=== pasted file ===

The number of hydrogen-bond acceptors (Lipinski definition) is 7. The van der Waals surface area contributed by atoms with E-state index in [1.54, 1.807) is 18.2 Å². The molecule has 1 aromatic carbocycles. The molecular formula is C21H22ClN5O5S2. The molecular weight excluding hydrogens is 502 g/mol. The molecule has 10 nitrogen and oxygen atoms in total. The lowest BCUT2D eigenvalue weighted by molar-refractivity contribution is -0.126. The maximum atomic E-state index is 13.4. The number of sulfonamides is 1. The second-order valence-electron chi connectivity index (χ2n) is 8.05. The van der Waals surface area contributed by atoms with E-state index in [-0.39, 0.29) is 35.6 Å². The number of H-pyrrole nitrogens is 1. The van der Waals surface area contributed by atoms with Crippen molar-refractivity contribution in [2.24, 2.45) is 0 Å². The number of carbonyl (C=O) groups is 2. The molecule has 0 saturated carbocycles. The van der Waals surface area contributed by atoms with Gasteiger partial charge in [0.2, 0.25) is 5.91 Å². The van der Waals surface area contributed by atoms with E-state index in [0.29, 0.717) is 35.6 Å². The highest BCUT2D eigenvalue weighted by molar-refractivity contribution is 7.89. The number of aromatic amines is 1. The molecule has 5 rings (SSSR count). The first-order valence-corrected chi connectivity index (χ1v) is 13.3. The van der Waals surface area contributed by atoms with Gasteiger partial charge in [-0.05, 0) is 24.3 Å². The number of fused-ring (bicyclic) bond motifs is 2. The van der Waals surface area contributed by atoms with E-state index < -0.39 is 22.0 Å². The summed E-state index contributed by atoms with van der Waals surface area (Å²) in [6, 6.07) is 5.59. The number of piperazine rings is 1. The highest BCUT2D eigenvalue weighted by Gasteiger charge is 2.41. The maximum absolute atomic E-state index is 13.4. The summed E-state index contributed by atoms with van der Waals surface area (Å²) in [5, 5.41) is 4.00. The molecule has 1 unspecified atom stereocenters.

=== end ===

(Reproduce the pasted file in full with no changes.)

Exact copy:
The number of hydrogen-bond acceptors (Lipinski definition) is 7. The van der Waals surface area contributed by atoms with E-state index in [1.54, 1.807) is 18.2 Å². The molecule has 1 aromatic carbocycles. The molecular formula is C21H22ClN5O5S2. The molecular weight excluding hydrogens is 502 g/mol. The molecule has 10 nitrogen and oxygen atoms in total. The lowest BCUT2D eigenvalue weighted by molar-refractivity contribution is -0.126. The maximum atomic E-state index is 13.4. The number of sulfonamides is 1. The second-order valence-electron chi connectivity index (χ2n) is 8.05. The van der Waals surface area contributed by atoms with E-state index in [-0.39, 0.29) is 35.6 Å². The number of H-pyrrole nitrogens is 1. The van der Waals surface area contributed by atoms with Crippen molar-refractivity contribution in [2.24, 2.45) is 0 Å². The number of carbonyl (C=O) groups is 2. The molecule has 0 saturated carbocycles. The van der Waals surface area contributed by atoms with Gasteiger partial charge in [0.2, 0.25) is 5.91 Å². The van der Waals surface area contributed by atoms with E-state index in [0.29, 0.717) is 35.6 Å². The highest BCUT2D eigenvalue weighted by molar-refractivity contribution is 7.89. The number of aromatic amines is 1. The molecule has 5 rings (SSSR count). The first-order valence-corrected chi connectivity index (χ1v) is 13.3. The van der Waals surface area contributed by atoms with Gasteiger partial charge in [-0.05, 0) is 24.3 Å². The number of fused-ring (bicyclic) bond motifs is 2. The van der Waals surface area contributed by atoms with E-state index < -0.39 is 22.0 Å². The summed E-state index contributed by atoms with van der Waals surface area (Å²) in [6, 6.07) is 5.59. The number of piperazine rings is 1. The highest BCUT2D eigenvalue weighted by Gasteiger charge is 2.41. The maximum absolute atomic E-state index is 13.4. The summed E-state index contributed by atoms with van der Waals surface area (Å²) in [5, 5.41) is 4.00. The molecule has 1 unspecified atom stereocenters.